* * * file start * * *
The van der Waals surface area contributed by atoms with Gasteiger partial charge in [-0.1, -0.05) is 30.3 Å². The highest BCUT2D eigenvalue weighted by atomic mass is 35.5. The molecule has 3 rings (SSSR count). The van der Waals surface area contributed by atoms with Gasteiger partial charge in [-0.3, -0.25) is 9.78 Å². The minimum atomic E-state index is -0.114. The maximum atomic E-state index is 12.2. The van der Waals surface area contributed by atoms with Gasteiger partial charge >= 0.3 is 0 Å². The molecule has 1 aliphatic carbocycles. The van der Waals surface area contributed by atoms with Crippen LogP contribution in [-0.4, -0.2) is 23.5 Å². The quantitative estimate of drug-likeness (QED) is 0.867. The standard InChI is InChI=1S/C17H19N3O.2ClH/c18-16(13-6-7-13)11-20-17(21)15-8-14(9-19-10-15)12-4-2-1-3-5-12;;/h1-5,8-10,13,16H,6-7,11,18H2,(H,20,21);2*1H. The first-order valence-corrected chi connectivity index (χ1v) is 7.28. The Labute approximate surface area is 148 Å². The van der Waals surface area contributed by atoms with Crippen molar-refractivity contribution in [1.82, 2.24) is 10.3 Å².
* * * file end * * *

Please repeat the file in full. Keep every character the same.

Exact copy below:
The van der Waals surface area contributed by atoms with Gasteiger partial charge in [-0.1, -0.05) is 30.3 Å². The highest BCUT2D eigenvalue weighted by atomic mass is 35.5. The molecule has 3 rings (SSSR count). The van der Waals surface area contributed by atoms with Gasteiger partial charge in [-0.3, -0.25) is 9.78 Å². The minimum atomic E-state index is -0.114. The maximum atomic E-state index is 12.2. The van der Waals surface area contributed by atoms with Gasteiger partial charge >= 0.3 is 0 Å². The molecule has 1 aliphatic carbocycles. The van der Waals surface area contributed by atoms with Crippen LogP contribution in [-0.4, -0.2) is 23.5 Å². The quantitative estimate of drug-likeness (QED) is 0.867. The standard InChI is InChI=1S/C17H19N3O.2ClH/c18-16(13-6-7-13)11-20-17(21)15-8-14(9-19-10-15)12-4-2-1-3-5-12;;/h1-5,8-10,13,16H,6-7,11,18H2,(H,20,21);2*1H. The first-order valence-corrected chi connectivity index (χ1v) is 7.28. The Labute approximate surface area is 148 Å². The van der Waals surface area contributed by atoms with Crippen molar-refractivity contribution in [1.82, 2.24) is 10.3 Å².